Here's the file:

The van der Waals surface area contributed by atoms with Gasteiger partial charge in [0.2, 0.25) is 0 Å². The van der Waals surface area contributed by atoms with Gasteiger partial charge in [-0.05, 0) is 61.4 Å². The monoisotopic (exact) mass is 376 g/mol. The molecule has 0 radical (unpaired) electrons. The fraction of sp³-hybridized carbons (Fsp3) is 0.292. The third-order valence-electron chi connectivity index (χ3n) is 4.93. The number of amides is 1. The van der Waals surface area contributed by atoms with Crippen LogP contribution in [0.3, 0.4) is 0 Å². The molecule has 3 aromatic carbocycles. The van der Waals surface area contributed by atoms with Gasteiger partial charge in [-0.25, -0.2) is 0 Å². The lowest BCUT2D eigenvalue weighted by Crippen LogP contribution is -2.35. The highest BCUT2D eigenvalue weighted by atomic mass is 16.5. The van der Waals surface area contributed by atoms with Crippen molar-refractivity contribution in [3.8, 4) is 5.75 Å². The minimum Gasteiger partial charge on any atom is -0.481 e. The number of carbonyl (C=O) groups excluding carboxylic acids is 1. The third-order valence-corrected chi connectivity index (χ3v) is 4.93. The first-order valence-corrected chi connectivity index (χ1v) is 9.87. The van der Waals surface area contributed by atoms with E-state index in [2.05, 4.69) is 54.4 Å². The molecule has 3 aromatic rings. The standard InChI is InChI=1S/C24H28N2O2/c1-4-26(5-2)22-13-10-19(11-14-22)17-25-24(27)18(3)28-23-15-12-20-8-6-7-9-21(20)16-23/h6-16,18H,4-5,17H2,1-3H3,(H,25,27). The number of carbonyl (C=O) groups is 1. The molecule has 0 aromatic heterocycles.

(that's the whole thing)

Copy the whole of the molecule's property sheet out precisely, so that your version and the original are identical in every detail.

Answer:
The van der Waals surface area contributed by atoms with Gasteiger partial charge in [0.2, 0.25) is 0 Å². The van der Waals surface area contributed by atoms with Gasteiger partial charge in [-0.05, 0) is 61.4 Å². The monoisotopic (exact) mass is 376 g/mol. The molecule has 0 radical (unpaired) electrons. The fraction of sp³-hybridized carbons (Fsp3) is 0.292. The third-order valence-electron chi connectivity index (χ3n) is 4.93. The number of amides is 1. The van der Waals surface area contributed by atoms with Crippen LogP contribution in [0.3, 0.4) is 0 Å². The molecule has 3 aromatic carbocycles. The van der Waals surface area contributed by atoms with Gasteiger partial charge in [-0.25, -0.2) is 0 Å². The lowest BCUT2D eigenvalue weighted by Crippen LogP contribution is -2.35. The highest BCUT2D eigenvalue weighted by atomic mass is 16.5. The van der Waals surface area contributed by atoms with Crippen molar-refractivity contribution in [3.8, 4) is 5.75 Å². The minimum Gasteiger partial charge on any atom is -0.481 e. The number of carbonyl (C=O) groups excluding carboxylic acids is 1. The third-order valence-corrected chi connectivity index (χ3v) is 4.93. The first-order valence-corrected chi connectivity index (χ1v) is 9.87. The van der Waals surface area contributed by atoms with E-state index in [2.05, 4.69) is 54.4 Å². The molecule has 3 aromatic rings. The standard InChI is InChI=1S/C24H28N2O2/c1-4-26(5-2)22-13-10-19(11-14-22)17-25-24(27)18(3)28-23-15-12-20-8-6-7-9-21(20)16-23/h6-16,18H,4-5,17H2,1-3H3,(H,25,27). The number of carbonyl (C=O) groups is 1. The molecule has 0 aromatic heterocycles.